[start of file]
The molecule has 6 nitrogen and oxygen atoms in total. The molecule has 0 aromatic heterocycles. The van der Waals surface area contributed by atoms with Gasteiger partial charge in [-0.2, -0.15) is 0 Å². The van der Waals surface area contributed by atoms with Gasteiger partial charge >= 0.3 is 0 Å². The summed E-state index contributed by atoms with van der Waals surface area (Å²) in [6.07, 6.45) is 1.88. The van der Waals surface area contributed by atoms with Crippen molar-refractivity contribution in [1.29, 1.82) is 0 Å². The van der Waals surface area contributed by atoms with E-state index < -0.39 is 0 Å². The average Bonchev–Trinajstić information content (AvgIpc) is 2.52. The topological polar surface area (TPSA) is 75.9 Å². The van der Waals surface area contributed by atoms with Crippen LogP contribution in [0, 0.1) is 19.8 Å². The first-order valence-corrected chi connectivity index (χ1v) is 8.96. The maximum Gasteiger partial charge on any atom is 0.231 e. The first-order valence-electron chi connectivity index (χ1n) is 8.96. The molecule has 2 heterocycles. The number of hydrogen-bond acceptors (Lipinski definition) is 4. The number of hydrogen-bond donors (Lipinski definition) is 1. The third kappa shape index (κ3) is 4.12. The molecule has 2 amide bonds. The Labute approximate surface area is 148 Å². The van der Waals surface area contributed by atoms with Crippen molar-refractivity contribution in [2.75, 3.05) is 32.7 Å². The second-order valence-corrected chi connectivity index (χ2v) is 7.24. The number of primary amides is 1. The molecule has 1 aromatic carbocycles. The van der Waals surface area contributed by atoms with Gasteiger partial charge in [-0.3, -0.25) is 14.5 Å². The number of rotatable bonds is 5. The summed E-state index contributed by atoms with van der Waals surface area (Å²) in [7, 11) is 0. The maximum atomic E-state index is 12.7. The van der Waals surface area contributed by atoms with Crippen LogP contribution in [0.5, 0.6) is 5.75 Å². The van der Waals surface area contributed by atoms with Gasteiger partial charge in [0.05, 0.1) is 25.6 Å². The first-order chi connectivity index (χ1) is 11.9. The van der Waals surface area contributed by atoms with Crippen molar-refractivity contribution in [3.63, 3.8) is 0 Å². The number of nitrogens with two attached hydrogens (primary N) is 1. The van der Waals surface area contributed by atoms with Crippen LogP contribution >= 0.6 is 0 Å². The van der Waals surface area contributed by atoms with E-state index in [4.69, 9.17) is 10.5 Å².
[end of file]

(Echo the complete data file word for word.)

The molecule has 6 nitrogen and oxygen atoms in total. The molecule has 0 aromatic heterocycles. The van der Waals surface area contributed by atoms with Gasteiger partial charge in [-0.2, -0.15) is 0 Å². The van der Waals surface area contributed by atoms with Gasteiger partial charge >= 0.3 is 0 Å². The summed E-state index contributed by atoms with van der Waals surface area (Å²) in [6.07, 6.45) is 1.88. The van der Waals surface area contributed by atoms with Crippen molar-refractivity contribution in [1.29, 1.82) is 0 Å². The van der Waals surface area contributed by atoms with E-state index < -0.39 is 0 Å². The average Bonchev–Trinajstić information content (AvgIpc) is 2.52. The topological polar surface area (TPSA) is 75.9 Å². The van der Waals surface area contributed by atoms with Crippen LogP contribution in [0, 0.1) is 19.8 Å². The first-order valence-corrected chi connectivity index (χ1v) is 8.96. The maximum Gasteiger partial charge on any atom is 0.231 e. The first-order valence-electron chi connectivity index (χ1n) is 8.96. The molecule has 2 heterocycles. The number of hydrogen-bond acceptors (Lipinski definition) is 4. The number of hydrogen-bond donors (Lipinski definition) is 1. The third kappa shape index (κ3) is 4.12. The molecule has 2 amide bonds. The Labute approximate surface area is 148 Å². The van der Waals surface area contributed by atoms with Crippen molar-refractivity contribution in [2.75, 3.05) is 32.7 Å². The second-order valence-corrected chi connectivity index (χ2v) is 7.24. The number of primary amides is 1. The molecule has 1 aromatic carbocycles. The van der Waals surface area contributed by atoms with Gasteiger partial charge in [-0.3, -0.25) is 14.5 Å². The number of rotatable bonds is 5. The summed E-state index contributed by atoms with van der Waals surface area (Å²) in [7, 11) is 0. The maximum atomic E-state index is 12.7. The van der Waals surface area contributed by atoms with Crippen LogP contribution in [0.5, 0.6) is 5.75 Å². The van der Waals surface area contributed by atoms with Gasteiger partial charge in [0.05, 0.1) is 25.6 Å². The first-order chi connectivity index (χ1) is 11.9. The van der Waals surface area contributed by atoms with Crippen molar-refractivity contribution in [3.63, 3.8) is 0 Å². The number of nitrogens with two attached hydrogens (primary N) is 1. The van der Waals surface area contributed by atoms with Crippen LogP contribution >= 0.6 is 0 Å². The van der Waals surface area contributed by atoms with E-state index in [4.69, 9.17) is 10.5 Å².